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Colombia: Presidential Election and Campaigning in Citizen Media

The race to the May 30 presidential elections in Colombia (with a run-off on June 20 if no candidate manages to get more than 50% of the votes) has been marked, among other issues, by the use of internet social networks such as Facebook and Twitter (and video platforms as YouTube) by the campaigns and the supporters of most candidates (and even by those who do not support any of them).

Even though there are 9 presidential candidates [es], most of the attention has gone to Juan Manuel Santos, the candidate of the pro-Álvaro Uribe Party of the U (officially, ‘Social Party of National Unity'), and Antanas Mockus, candidate of the centrist Green Party, whose surprisingly good results on the parliamentary elections of March 14 boosted his aspirations on his race to the Casa de Nariño (the same day he won the internal election of his party, and later centrist candidate and former Mayor of Medellín Sergio Fajardo became his vice-presidential running mate). Santos has never ran as President, while Mockus (Mayor of Bogotá in two occasions) has been presidential candidate in 1998 and 2006.

Antanas Mockus and Juan Manuel Santos

Antanas Mockus and Juan Manuel Santos participating on the World Economic Forum in Latin America, May 2010 ()

Mockus’ campaign, focusing on issues such as “democratic legality” (which would be in contrast to President Uribe's “democratic security“), education, ethics, and the “sanctity” of life and public resources, has captured the attention of mostly urban young adults. They, using mainly (but not only) internet social networks, started the so-called “green wave” (ola verde) to show their support and have been trying to convince others to join and vote for the “eccentric” former director of the National University and son of Lithuanian immigrants. The strategy has been successful: Mockus started to jump in the opinion polls, by early April he was second [es] (beating Conservative Party's Noemí Sanín) and by the end of the month he became the frontrunner [es]. The campaign is even capturing the attention of those outside the country, and has been discussed by bloggers like Charles Lemos of the blog Direct Democracy writes that, “I suspect given the enthusiasm I am witnessing with the polling to support it that many if not most Colombians think I do that now is the time for a complete and radical departure even if it's not really radical what Antanas Mockus is proposing.”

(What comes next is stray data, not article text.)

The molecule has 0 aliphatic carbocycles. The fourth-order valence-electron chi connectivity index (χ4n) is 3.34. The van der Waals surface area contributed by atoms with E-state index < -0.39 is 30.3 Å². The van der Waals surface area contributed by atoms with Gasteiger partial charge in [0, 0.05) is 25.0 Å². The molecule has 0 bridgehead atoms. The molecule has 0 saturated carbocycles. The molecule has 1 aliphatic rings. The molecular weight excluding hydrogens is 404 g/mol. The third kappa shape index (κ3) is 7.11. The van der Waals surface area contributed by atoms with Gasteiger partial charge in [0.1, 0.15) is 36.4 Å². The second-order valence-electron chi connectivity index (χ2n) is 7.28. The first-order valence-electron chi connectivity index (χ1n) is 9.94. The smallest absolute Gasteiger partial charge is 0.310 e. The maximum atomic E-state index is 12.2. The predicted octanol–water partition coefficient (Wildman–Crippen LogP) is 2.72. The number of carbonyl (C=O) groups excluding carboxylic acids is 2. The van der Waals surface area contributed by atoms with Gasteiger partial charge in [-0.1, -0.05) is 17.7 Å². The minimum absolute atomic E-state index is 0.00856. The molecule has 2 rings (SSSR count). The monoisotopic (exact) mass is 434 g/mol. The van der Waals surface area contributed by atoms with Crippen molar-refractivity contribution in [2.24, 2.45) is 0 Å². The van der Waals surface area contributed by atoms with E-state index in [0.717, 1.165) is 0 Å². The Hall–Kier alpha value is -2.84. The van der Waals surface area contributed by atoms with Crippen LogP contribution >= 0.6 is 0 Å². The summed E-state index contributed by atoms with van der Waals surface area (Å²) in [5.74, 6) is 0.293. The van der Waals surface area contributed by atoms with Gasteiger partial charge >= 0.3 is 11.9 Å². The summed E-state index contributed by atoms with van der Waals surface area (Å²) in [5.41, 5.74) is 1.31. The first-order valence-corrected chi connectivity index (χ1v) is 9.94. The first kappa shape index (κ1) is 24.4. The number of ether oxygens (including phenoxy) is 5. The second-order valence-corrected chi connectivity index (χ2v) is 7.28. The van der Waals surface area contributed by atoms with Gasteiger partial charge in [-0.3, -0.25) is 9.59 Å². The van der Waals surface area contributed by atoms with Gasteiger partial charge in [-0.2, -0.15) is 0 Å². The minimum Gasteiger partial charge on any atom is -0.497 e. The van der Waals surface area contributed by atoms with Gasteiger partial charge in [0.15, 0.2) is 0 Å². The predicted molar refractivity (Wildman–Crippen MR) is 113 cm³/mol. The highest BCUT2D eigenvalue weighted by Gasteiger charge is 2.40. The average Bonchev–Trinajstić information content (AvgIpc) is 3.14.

Not everyone shares these views about the Green candidate. Blogger Noel Carrascal writes [es]:

El principal problema de la falta de legalidad es que la justicia está politizada, no que los Colombianos somos pillos. Como con la superioridad educativa de sus lecciones, en legalidad Mockus suena como auto-proclamado autoridad moral–se necesita más que ser honesto para llegar a ese nivel. El problema de Mockus no solo es identificar el problema sino encontrar la solución ¿Como piensa Mockus quitarle a las cortes esa ambición de poder que se hace evidente en sus prepotentes decisiones y sus intromisiones en los otros poderes? La Corte Suprema dobla las leyes para entrometerse en temas muy politizados como los procesos contra algunos congresistas y la elección del fiscal. Las cortes de Colombia están llenas de legalidad, pero también de injusticias. [...] El problema principal de la legalidad no está en los colombianos, está en la forma en que se imparte justicia y como unos pocos abusan de esta.

The main problem of the lack of legality is that justice is politicized, not that we Colombians are rogues. As with the educational superiority of his lessons, when it comes to legality, Mockus sounds as a self-proclaimed moral authority, you need more than being honest to reach that level. The problem of Mockus is not only to identify the problem but finding the solution. How does Mockus think that he will take the Courts off that ambition of power which becomes evident in their arrogant decisions and their interferences with the other branches? The Supreme Court bends the laws to meddle in very politicized issues, such as the [criminal] processes against some Congresspeople and the election of the Attorney General. Colombian courts are filled with legality, but also with injustices. [...] The main problem with legality is not on Colombians, it is in the way justice is served and how a few ones abuse it.

This led the Santos campaign to relaunch [es] their strategy in early May. It dropped the orange colour they had been using so far, returning to the Party of the U's visual identity, and hired Ravi Singh to lead their youth team which now focuses on the social networks. Santos’ stronghold is the rural Colombia, since more of it had benefited from the hard policy on armed groups (specially FARC and ELN guerrillas) by President Uribe, which Santos claims he will continue.